I will think of an appropriate topic name at some point

Haha, that’s good! Although my background in Academia has taught me to fear no Gods! I’ve gone through the review process for publications. That kind of pain and frustration cannot be replicated in any medium! I’ll try to be stylistically somewhat accessible, and refrain from too many citations. It’s a bad habit, along with my incessant need for bad segues.


Out of interest, what do you study?

Simply put, I study what could be defined as ‘Economic Geography’. What it boils down to is just spatial dynamics of capital movement, understanding how people play a part in it, and how greater (worldly) schemas then alter these worlds.

What my work has generally revolved around is the provision of welfare, industrial development (and labour practices) in East Asia. China to be exact, but there is some amazing literature on Korea as well. I’ve also done some publications on virtual economies and manifestation of ‘real-world’ dynamics online, and how meaningful places, things etc. are made corporeal within virtual realms.


I…was…gonna…be…an…engineer who builds stuff to benefit mankind…? If only I could make it sound so overkill…

[quote=“Valiance, post:82, topic:3754, full:true”]
If only I could make it sound so overkill[/quote]

Haha! Trust me, you learn to spin words when you do this all the time. I have my problems with it, as in general academia is pretty much, to crudely put it, a clear ‘circlejerk’. A part of it is the inaccessible vernacular of academia. Much like lawyers (I know many), there’s a culture of teaching “how to speak and write like an academia/lawyer”. Once you get the hang of it, you’re in the club. I’d prefer simplified writing, but alas, that doesn’t get published as readily.

Whilst the first part is definitely interesting, my areas of interest don’t lie within China / South-east Asia so I can’t comment on those at all!

This however interests me greatly.

If you wouldn’t mind could you point me in the direction of some of your publications? You can private message me if you’d prefer?

Here, let me discuss this point of mine in 1 maybe 2 but probably 3 paragraphs, and at the end succintly summarise what it is I’m actually saying in 10 or less words.

“Twas a day when I was still a lad - I dreamt of creating machines of devious creativity, I thus vowed to join the league or engineers, and to learn secrets that would drive the normal man mad. I built contraptions of a great complexity - my works did all my tasks.” Though I’d but my low knowledge of Old English to use. Meh.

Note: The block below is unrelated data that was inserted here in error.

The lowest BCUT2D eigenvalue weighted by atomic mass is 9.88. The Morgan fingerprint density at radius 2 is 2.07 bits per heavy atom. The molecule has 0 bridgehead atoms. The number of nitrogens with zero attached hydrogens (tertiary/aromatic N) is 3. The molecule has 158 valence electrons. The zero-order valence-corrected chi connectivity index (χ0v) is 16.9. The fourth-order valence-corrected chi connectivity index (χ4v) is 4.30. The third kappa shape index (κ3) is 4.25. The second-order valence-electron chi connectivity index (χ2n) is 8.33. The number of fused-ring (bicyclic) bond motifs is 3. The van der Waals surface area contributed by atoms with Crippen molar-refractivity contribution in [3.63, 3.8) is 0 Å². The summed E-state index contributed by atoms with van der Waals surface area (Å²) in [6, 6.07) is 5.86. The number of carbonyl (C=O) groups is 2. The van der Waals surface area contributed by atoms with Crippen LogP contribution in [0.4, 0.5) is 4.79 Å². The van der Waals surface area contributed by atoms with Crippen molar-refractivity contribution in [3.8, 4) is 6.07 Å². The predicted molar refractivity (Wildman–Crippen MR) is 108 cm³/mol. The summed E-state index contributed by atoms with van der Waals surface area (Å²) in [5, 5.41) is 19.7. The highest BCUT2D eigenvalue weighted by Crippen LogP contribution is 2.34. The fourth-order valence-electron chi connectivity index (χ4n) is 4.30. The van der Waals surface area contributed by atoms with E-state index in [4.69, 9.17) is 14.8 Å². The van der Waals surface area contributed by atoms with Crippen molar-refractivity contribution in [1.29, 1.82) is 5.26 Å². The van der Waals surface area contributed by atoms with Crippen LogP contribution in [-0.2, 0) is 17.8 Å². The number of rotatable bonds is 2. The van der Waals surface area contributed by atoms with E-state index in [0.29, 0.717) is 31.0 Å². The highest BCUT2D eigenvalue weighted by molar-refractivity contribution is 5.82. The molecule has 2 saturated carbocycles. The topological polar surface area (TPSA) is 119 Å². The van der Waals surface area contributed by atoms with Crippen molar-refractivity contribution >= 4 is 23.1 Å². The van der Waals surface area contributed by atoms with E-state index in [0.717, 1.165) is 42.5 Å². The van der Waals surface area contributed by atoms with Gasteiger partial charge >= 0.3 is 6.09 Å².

As of now the work I’ve done on this is limited greatly by the fact that there isn’t a wide publication interest in this. I have a big piece coming up in February (to which I can link you later when it does), and the second one is still a work-in-progress, as I’m most certainly not happy with it. I can definitely give you something to read on the topic, or give you some sections of papers that I’ve written to take a look at! Do keep in mind that these are all heavily geographical in their literature, and so it can be a bit frustrating at times! There’s certainly something interesting to be said about the functions of virtual worlds in relation to real ones, but sadly academia has turned its back on a lot of it. There’s only one guy in Kentucky who’s managed to make a career out of it. For me, these are hobby pieces I started when I was in my undergraduate. Only now did I find the time and the interest to actually make something of the topic!

I’m more than happy to partake in this conversation! I have a lot of frustrations with it (within the constraints of it still being my job, which I love).

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Come to the dark side my friend. Come to Sociology.

We’ll treat you kindly, we’ll provide you shelter.

I’m currently writing my undergrad dissertation, and whilst the topic you stated isn’t exactly the same there are definitely crossover elements of interest to me so it would be of interest to see how you are approaching things (even if it is heavily geographical).

[quote=“Geoffers747, post:87, topic:3754”]
Come to the dark side my friend. Come to Sociology.[/quote]

Haha, trust me, it’s not as dark there as you think! Some of my good friends in academia are in sociology, and you’ll be happy to know, I cite many sociologists in my work! I minored in sociology during my undergrad, and continued to work with a lot of people in the area since then. Trust me, we’re not as different as you think. I can rant about disciplinary identity crisis all day long. There’s nothing inherently geographical in my work; it’s all the same in social sciences. We just have little buzz words and certain authors that we relentlessly cite to seem like we’re a part of something distinct. and great.

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Europeans… Born Scholars aren’t they?

The traditions we have in Europe have definitely helped form it I think.

I also think we should move all of these into a separate thread :slight_smile:

best thread title… evar


Ya, it lured me in :shit:

Nah, I wouldn’t say that it’s a matter of birth. However, schooling tends to have a lot more room for “creative” work, both in essay writing and in competing most of your assignments. I for one was always terrible with exams (still am, I’m sure) and so I was given written assignments and presentations to help cover my losses. NA schooling tends to be more concerned with standardized testing and horribly rigid competitiveness. Such things are indeed present in (what loosely could be defined as) ‘European’ schooling. This varies by country, but certainly is ingrained in some of the thought processes and overall mindsets for how one should learn, what to learn and how it should be evaluated, if at all.

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